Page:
Shortstop is totally stacked again this season and before the Fernando Tatis Jr. injury, we had three players going in the first five picks (Tatis, Trea Turner, and Bo Bichette). This position is also deep and filled with veterans and up and coming stars. 

A bust can have many definitions. But in simple terms, it is a player that does not return profit based on his ADP (Average Draft Position). You never want to swing and whiff in your draft because a bust can create a huge hole in your lineup and one that you may never dig out of during the entire season. Here are a few shortstops that have red flags and are being drafted too high with a small chance to return the expected value at their current ADP.




ADP: 77.8 
I’m a Jazz Chisholm Jr. fan and we need more players like him in the game. He has power and speed upside, which was on full display on a Saturday afternoon last April when he turned on a Jacob deGrom 100-mph fastball and sent it to the upper deck in Citi Field. deGrom had one of his finest outings of the season that day and was untouchable except for Chisholm’s bat. 

People want to believe in the power and speed but from June 1st until October, Chisholm’s slash was only .232/.285/.398. His strikeout rate was 28.6% (bottom 10% of the league) and walk rate at 6.7% (19th percentile) - not exactly dazzling numbers for a leadoff hitter. Chisholm will hit high enough in the order to get plenty of opportunities, but with steals being his only plus category at the moment, a top-80 pick (currently 77.88 ADP) is risky, especially with players like Corey Seager and Carlos Correa behind him in drafts.



ADP: 50.5
Francisco Lindor has had a solid career and has been known to have five-category skills. From 2017 to 2019, he hit at least 30 home runs with 100 runs, 75 RBIs and 15 steals to go along with a mid-.270 average.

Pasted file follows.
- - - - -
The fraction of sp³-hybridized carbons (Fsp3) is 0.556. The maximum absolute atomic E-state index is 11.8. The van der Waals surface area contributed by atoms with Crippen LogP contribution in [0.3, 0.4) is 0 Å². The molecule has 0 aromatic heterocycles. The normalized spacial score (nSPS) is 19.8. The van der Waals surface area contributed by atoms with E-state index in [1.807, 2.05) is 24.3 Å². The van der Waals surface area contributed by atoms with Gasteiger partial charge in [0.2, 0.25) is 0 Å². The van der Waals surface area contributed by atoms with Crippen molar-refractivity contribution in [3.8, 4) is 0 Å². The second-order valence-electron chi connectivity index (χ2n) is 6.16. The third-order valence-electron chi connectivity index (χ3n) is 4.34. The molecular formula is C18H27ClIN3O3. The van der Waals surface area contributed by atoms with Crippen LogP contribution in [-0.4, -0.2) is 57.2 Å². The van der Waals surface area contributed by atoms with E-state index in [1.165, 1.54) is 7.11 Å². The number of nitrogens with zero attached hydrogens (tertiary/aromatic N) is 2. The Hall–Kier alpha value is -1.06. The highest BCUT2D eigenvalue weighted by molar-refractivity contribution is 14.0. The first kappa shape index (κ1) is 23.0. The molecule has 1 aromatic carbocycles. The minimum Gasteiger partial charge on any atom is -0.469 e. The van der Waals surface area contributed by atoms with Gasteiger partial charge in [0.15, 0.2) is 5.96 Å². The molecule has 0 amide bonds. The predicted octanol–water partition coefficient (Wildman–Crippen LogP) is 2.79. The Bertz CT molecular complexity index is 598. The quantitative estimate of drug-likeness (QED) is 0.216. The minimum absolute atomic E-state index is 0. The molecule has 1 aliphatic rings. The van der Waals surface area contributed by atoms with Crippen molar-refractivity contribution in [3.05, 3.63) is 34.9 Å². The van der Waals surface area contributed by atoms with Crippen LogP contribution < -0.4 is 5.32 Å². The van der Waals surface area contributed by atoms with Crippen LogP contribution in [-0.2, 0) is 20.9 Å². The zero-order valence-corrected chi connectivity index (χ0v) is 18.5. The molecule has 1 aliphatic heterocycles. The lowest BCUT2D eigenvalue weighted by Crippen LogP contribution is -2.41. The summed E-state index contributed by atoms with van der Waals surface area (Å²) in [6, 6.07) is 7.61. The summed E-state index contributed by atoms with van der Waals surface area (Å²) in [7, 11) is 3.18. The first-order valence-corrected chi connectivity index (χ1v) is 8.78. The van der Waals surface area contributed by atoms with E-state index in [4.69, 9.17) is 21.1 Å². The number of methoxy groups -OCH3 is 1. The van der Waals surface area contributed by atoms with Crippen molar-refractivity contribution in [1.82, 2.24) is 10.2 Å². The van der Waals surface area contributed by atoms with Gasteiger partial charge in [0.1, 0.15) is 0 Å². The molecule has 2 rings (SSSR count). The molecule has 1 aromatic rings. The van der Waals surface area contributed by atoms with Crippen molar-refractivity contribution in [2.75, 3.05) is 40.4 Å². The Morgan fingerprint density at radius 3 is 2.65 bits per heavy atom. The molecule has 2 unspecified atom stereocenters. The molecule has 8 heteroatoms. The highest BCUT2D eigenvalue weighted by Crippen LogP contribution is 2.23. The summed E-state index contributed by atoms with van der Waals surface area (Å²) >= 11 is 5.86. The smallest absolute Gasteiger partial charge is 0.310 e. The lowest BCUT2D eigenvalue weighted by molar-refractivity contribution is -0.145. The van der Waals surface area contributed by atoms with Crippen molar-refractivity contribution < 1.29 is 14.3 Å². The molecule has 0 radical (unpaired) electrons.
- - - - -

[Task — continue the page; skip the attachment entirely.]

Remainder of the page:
That has changed the last two years and in 2021, Lindor had a career-worst 18.3% strikeout rate - following up on a poor 15.4% from the season before. The stolen base has been a big part of Lindor’s skillset as he has stolen at least 15 bases every season since 2015 until 2021, when he didn’t even attempt 15 steals (only 10 in 14 attempts in a prime #2 spot in the order). This season, he should be batting third behind Starling Marte, which will even further reduce his chances.

2021 was a rough debut season with the Mets and a slash of .230/.322/.412 with 20 home runs and a 103wRC+ was just mediocre. He should be a bit better this season, but the 30-home run and 100 RBI days may be a thing of the past. When you are pulling a wRC+ in the low 100’s, an ADP of 50.54 is just too high for a player with diminishing speed and batted-ball profile.


ADP: 237
Josh Rojas will be hitting leadoff again for the Diamondbacks and he does have some pop in his bat and a little speed, but it all stops there. He is being drafted about 75 spots too high with an ADP of 237, which is pretty good considering he is far below the league average in xwOBA (.299-16th percentile); barrel % (4.8%- 18th percentile); xSLG (.357-14% percentile) and a bottom 9% of the league in hard-hit (31.1%). His 105-mph exit velocity was worse than every player in the league but two and 96% of the players in the league had a higher out-above-average rate. 

Last season’s .264 batting average with 11 home runs and nine stolen bases was not terrible for a multi-position player, but after looking at Rojas' Statcast metrics, there was a lot of luck involved to even get to those mediocre numbers. If you draft Rojas for the steals category, beware that he still needs to get on base to swipe a bag and a 25% strikeout rate doesn’t help that at all. Beware when drafting Rojas too early. 

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